Kenneth White v. JPMorgan Chase Bank, NA
OPINION filed : AFFIRMED, decision not for publication. Gilbert S. Merritt, Circuit Judge; Eric L. Clay, Authoring Circuit Judge and Richard Allen Griffin, Circuit Judge.
NOT RECOMMENDED FOR FULL-TEXT PUBLICATION
File Name: 13a0332n.06
Apr 04, 2013
DEBORAH S. HUNT, Clerk
UNITED STATES COURT OF APPEALS
FOR THE SIXTH CIRCUIT
KENNETH L. WHITE,
ON APPEAL FROM THE UNITED
STATES DISTRICT COURT FOR THE
WESTERN DISTRICT OF MICHIGAN
JPMORGAN CHASE BANK, NA,
MERRITT, CLAY, and GRIFFIN; Circuit Judges.
CLAY, Circuit Judge. Plaintiff Kenneth L. White appeals from the district court’s final
judgment granting in part Defendant JP Morgan Chase Bank’s motion for summary judgment finding
that the Plaintiff was not the real party in interest to enforce a cashier’s check issued by Defendant,
and from the subsequent order denying Plaintiff’s motion to reconsider. For the following reasons,
we AFFIRM the district court’s grant of summary judgment to Defendant and denial of Plaintiff’s
motion to reconsider.
As president and sole shareholder of Steigmeyer, Inc., Plaintiff entered negotiations on behalf
of the corporation to sell corporate assets to a buyer. In October 2007, Plaintiff and the buyer
allegedly made an oral agreement to sell certain Steigmeyer, Inc. assets and transfer certain debts for
a price of $175,000. Plaintiff was given a $75,000 cashier’s check with his name listed as the payee.
However, Plaintiff admitted in his complaint that he received the check “as president and sole
shareholder of Steigmeyer, Inc.” and that he “deposited the check into Steigmeyer, Inc.’s bank
account with Defendant.” (R. 1, Ex. 2. Verified Compl. ¶ 16.)
A dispute arose between Plaintiff and the buyer shortly thereafter concerning the proposed
written terms of the asset sale. The buyer disagreed with the terms as proposed by Plaintiff, and thus
called off the deal and ordered a stop payment on the cashier’s check, which Defendant honored.
Negotiations recommenced days later, after which, on October 15, 2007, a new agreement was
entered into. Plaintiff (on behalf of Steigmeyer, Inc.) and the buyer entered into a written asset sales
contract for $100,000. Plaintiff received and deposited a second cashier’s check in the amount of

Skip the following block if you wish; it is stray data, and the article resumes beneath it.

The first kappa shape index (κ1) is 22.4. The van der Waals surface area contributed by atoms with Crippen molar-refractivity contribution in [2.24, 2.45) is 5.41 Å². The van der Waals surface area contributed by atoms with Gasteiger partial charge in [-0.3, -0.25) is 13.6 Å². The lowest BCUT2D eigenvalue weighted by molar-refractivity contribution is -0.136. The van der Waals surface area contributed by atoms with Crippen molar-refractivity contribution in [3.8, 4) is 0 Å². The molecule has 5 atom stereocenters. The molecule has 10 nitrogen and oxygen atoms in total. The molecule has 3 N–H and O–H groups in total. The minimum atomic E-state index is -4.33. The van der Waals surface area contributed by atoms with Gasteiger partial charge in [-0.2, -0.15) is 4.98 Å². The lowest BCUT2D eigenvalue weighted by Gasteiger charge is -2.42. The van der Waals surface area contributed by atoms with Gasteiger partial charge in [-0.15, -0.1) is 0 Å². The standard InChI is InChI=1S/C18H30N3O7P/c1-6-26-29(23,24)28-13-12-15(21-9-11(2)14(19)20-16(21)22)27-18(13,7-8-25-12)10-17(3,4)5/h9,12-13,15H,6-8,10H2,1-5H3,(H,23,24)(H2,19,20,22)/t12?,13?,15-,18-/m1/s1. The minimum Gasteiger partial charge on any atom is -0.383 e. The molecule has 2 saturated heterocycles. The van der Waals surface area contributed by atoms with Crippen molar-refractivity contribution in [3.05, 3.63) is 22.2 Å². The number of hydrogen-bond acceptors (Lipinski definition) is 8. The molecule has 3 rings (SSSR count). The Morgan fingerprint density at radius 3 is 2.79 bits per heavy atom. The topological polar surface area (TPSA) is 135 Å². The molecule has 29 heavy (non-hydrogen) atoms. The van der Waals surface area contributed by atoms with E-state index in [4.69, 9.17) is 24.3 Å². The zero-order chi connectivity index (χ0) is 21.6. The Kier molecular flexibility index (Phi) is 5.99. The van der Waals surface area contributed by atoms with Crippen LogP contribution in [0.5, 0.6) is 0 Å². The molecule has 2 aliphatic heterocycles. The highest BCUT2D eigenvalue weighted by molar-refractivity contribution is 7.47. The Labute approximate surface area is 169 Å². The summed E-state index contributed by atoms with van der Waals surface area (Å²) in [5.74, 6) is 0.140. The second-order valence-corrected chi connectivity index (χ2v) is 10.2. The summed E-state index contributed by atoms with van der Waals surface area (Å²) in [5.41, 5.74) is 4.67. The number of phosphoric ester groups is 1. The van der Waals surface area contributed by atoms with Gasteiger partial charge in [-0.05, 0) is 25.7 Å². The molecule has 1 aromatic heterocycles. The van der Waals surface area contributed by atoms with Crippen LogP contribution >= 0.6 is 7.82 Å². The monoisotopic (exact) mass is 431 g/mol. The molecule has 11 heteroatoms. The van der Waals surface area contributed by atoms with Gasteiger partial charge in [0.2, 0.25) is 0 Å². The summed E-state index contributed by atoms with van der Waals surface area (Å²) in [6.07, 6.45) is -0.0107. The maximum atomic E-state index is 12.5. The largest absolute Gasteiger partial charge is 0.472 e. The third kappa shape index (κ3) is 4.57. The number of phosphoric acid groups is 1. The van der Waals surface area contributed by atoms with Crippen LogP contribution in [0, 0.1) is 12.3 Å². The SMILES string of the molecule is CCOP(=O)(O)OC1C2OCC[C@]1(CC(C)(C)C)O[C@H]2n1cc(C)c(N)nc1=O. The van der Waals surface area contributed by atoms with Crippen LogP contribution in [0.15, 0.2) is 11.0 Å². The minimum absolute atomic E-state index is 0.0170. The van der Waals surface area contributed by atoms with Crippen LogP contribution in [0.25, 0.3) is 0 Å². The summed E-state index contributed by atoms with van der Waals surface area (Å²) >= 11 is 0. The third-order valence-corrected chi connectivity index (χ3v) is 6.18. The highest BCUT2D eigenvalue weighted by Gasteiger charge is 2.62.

$100,000 into Steigmeyer, Inc.’s account the next day. However, despite clear contractual terms to
the contrary, Plaintiff alleges that he and the buyer orally agreed to the original $175,000 purchase
price and that the $75,000 cashier’s check was to remain as the first deposit.
On July 15, 2010, Steigmeyer, Inc., was formally dissolved. Plaintiff asserts that he is
individually entitled to the $75,000 cashier’s check because his name appeared on the check. He
urges that Defendant violated Michigan law when it dishonored the cashier’s check and charged back
the amount of the check to Steigmeyer, Inc.’s account.
In August 2010, Plaintiff filed suit against Defendant in the Kent County Circuit Court for
the alleged wrongful dishonor of the $75,000 cashier’s check.1 Defendant removed the case to the
district court, and after discovery moved for summary judgment in June 2011 on a number of bases,
including that Plaintiff was not the real party in interest as required by Federal Rule of Civil
In November 2011, the district court granted in part the motion for summary judgment on
Rule 17(a) grounds. Specifically, the district court found that Steigmeyer, Inc., and not Plaintiff, was
the real party in interest because: (1) Plaintiff admitted that he received the cashier’s check as a
representative of the corporation and that he deposited the check into the corporation’s account, (2)
the back charge was to Steigmeyer, Inc.’s account and not Plaintiff’s personal account, and (3) the
underlying agreement for which the check was made out was entered into by Steigmeyer, Inc. (not
Plaintiff). The district court dismissed the action without reaching the merits of the dishonor claim.
The district court further noted that Plaintiff had adequate time prior to its ruling to cure the defect
and that dismissal did not preclude the action from being re-filed in the proper party’s name.
Plaintiff then moved for reconsideration, which was denied on April 30, 2012. The district
court found that Plaintiff’s new legal argument—that he was successor in interest upon Steigmeyer
Inc.’s dissolution—could have been raised before the grant of summary judgment. The district court
noted that Michigan law would have nonetheless required the corporation (which had dissolved only
one month prior to the filing of the suit) to commence the action as part of its winding-up process,
The action against Citibank, N.A., was voluntarily dismissed with prejudice. (R. 19, Order,
and that Plaintiff failed to show that he was entitled to the proceeds in the absence of documentation
that creditors had been paid.